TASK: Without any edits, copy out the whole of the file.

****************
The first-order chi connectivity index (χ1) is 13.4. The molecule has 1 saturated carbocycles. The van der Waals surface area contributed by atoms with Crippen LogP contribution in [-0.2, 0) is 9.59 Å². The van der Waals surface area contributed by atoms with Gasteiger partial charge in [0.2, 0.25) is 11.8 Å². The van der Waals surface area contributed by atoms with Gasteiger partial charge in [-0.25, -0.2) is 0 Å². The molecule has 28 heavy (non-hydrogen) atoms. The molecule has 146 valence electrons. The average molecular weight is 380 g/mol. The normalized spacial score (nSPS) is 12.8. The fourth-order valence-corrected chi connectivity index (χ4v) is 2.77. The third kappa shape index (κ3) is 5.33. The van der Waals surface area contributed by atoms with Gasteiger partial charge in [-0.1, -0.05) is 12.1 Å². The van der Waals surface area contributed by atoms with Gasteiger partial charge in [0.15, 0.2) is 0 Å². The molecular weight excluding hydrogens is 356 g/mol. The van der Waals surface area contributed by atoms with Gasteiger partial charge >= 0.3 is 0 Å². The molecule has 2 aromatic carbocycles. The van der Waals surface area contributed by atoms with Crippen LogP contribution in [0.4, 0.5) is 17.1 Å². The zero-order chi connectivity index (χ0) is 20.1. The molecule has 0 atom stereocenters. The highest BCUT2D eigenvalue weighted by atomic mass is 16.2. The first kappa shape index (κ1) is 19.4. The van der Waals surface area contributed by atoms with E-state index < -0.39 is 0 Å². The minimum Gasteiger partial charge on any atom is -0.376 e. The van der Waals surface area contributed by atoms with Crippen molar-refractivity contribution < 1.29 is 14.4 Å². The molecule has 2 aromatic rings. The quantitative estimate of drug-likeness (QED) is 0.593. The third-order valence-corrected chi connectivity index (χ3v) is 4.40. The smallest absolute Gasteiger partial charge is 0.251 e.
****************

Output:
The first-order chi connectivity index (χ1) is 13.4. The molecule has 1 saturated carbocycles. The van der Waals surface area contributed by atoms with Crippen LogP contribution in [-0.2, 0) is 9.59 Å². The van der Waals surface area contributed by atoms with Gasteiger partial charge in [0.2, 0.25) is 11.8 Å². The van der Waals surface area contributed by atoms with Gasteiger partial charge in [-0.25, -0.2) is 0 Å². The molecule has 28 heavy (non-hydrogen) atoms. The molecule has 146 valence electrons. The average molecular weight is 380 g/mol. The normalized spacial score (nSPS) is 12.8. The fourth-order valence-corrected chi connectivity index (χ4v) is 2.77. The third kappa shape index (κ3) is 5.33. The van der Waals surface area contributed by atoms with Gasteiger partial charge in [-0.1, -0.05) is 12.1 Å². The van der Waals surface area contributed by atoms with Gasteiger partial charge in [0.15, 0.2) is 0 Å². The molecular weight excluding hydrogens is 356 g/mol. The van der Waals surface area contributed by atoms with Gasteiger partial charge >= 0.3 is 0 Å². The molecule has 2 aromatic carbocycles. The van der Waals surface area contributed by atoms with Crippen LogP contribution in [0.4, 0.5) is 17.1 Å². The zero-order chi connectivity index (χ0) is 20.1. The molecule has 0 atom stereocenters. The highest BCUT2D eigenvalue weighted by atomic mass is 16.2. The first kappa shape index (κ1) is 19.4. The van der Waals surface area contributed by atoms with E-state index < -0.39 is 0 Å². The minimum Gasteiger partial charge on any atom is -0.376 e. The van der Waals surface area contributed by atoms with Crippen molar-refractivity contribution < 1.29 is 14.4 Å². The molecule has 2 aromatic rings. The quantitative estimate of drug-likeness (QED) is 0.593. The third-order valence-corrected chi connectivity index (χ3v) is 4.40. The smallest absolute Gasteiger partial charge is 0.251 e.